“I’ve never had a boyfriend. I’ve never been on a date. I’ve never been kissed. I’m twenty-four and still a virgin,” Betsy said.
“I’m sorry to hear that,” Gary said a little flustered by the topic of conversation. “I mean ... I think it’s great that you’re still a virgin, but I’m sorry you’ve never had a friend.”
Somewhat defensively, she said, “I’m not sorry about being a virgin.”
“I don’t want you to think that I’m looking to get laid at the moment. I’m not,” Betsy said.
“I believe you. Besides, your first time should be with someone you care about,” Gary said.
The idea that she was offering up her virginity to him had never entered his mind. He figured she was wanting to talk about something that was bothering her and hadn’t quite gotten to the real heart of the subject. Her status as a virgin was an artifact of what was bothering her.
“I believe that it’s true that it is better to wait until you find someone you love. William waited to have sex until he met Lucy,” Betsy said.
She peddled for a bit lost in thought.
Betsy said, “It’s not that I’ve been alone, but I’m lonely.”
“At least you have family,” Gary said.
“Do you have family?”
Gary answered, “Not really. My parents passed away while I was in the Army. My wife divorced me because I was never home. We never had a chance to have kids. Well ... I have a sister, but we don’t talk to each other.”
“That’s a shame about you and your sister, but I kind of understand what you’re talking about,” Betsy said.
“Your whole family is pretty close,” Gary said.
Betsy said, “My brother Eddie is probably the most supportive member of the family. He’s proud of everything I’ve ever done. He helped me train for the Olympics and cheered me on in every event.
“My brother William listens to me and gives me good advice. The thing is that William is William. He only relates well to a couple of people ... like his wife. I know he loves me, but I think at times that he finds me amusing. I don’t always understand him. He’s kind of a loner, if you know what I mean.”
“John and Beth travel all of the time so I don’t really see them that much. When I do see them, it’s pretty obvious that we don’t have much in common. John is into animals, so we can talk about that for a while. Beth has her buildings and I’m not into buildings.”
“My little brother Micheal is really too young for me to have a real sibling kind of relationship with him. I’m almost more like an aunt than a sister. He’s still the baby of the family.”
“I’m sorry you feel that degree of separation from your siblings,” Gary said.
“That’s the way things are,” Betsy said shrugging her shoulders.
Gary said, “You still have your parents.”
“That’s true,” Betsy said softly.
She started peddling faster. Gary watched and wondered what was going through her mind. She was definitely burning up a lot of energy on that bike.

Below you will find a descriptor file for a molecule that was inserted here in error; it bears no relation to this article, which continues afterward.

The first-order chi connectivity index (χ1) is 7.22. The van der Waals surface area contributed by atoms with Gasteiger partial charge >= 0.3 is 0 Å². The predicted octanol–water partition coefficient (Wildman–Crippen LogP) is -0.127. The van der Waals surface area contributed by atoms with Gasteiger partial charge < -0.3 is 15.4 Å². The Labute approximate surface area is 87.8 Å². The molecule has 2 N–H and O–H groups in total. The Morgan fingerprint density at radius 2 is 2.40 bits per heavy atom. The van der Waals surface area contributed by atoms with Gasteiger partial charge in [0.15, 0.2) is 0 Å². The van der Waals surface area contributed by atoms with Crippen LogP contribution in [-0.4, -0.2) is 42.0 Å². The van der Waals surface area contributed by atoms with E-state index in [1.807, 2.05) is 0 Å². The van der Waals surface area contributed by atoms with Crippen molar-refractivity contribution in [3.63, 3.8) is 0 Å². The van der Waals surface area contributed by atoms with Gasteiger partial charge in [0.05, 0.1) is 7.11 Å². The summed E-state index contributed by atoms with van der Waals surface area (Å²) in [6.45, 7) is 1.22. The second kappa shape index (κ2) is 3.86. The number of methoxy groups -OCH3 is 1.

“It’s just they aren’t my age.”
“Ah,” Gary said.
He had never given much thought as to how important it was to have friends your own age. It automatically established a common ground of experience. Of course, there weren’t many people who had the kind of life lived by Betsy. A super hyperactive child raised by eight parents who were among the wealthiest and most powerful people in the world didn’t have a very large peer group.
“I don’t think Bess and George liked me very much,” Betsy said.
“You might have overwhelmed them a little,” Gary said diplomatically.
Betsy said, “I’ll admit that I might have been a little over excited about finding such a beautiful house, and then discovering that I had sharks in my backyard.”
Gary said, “I think Bess is a little conservative. She’s not used to nude women hugging her.”
“I didn’t think of that,” Betsy said with a frown.
She had thought of it as a friendly greeting. She didn’t think there was anything wrong with being nude. She knew that not everyone felt that way, but it seemed strange to her to find someone who felt that nudity was wrong. She didn’t know anyone who wore a swimming suit except when away from home.
“I was pretty sure that the thought never crossed your mind,” Gary said.
Betsy said, “I guess I act first and then think later.”
“I think if you were to ever meet with her in situation like this...”
“A situation where you aren’t running from one place to another constantly. I think if you could just talk with her in a relaxed manner like we’re talking that you could probably patch up things,” Gary said.
“Do you really think so?”
“That would be nice,” Betsy said.
“Riding your exercise bike while having a cup of tea with her would probably give her a chance to know Betsy Carter as person rather than as a force of nature,” Gary said.
“Do you think of me as a force of nature?”
“At times you give that impression.”
“I don’t mean to.”
“I know,” Gary said.
This was one of the few occasions that she wasn’t talking so fast that her words came at him like bullets out of a Gatling gun. He actually appreciated the more thoughtful version of Betsy.
He got up and went over to the little refrigerator. He grabbed a bottle of water and held it up. “Do you want one?”
“Sure,” Betsy said.
He grabbed a second bottle and took it over to the bike. She took it, removed the cap, and drank a third of it. While screwing the cap back on the bottle, she said, “Thanks.”
“You’re welcome,” Gary said returning to his seat.
Kelly stuck her head into the room and smiled upon seeing Betsy. She came in and sat down in one of the chairs. It was obvious by the deliberate manner in which she moved that this was not a social visit.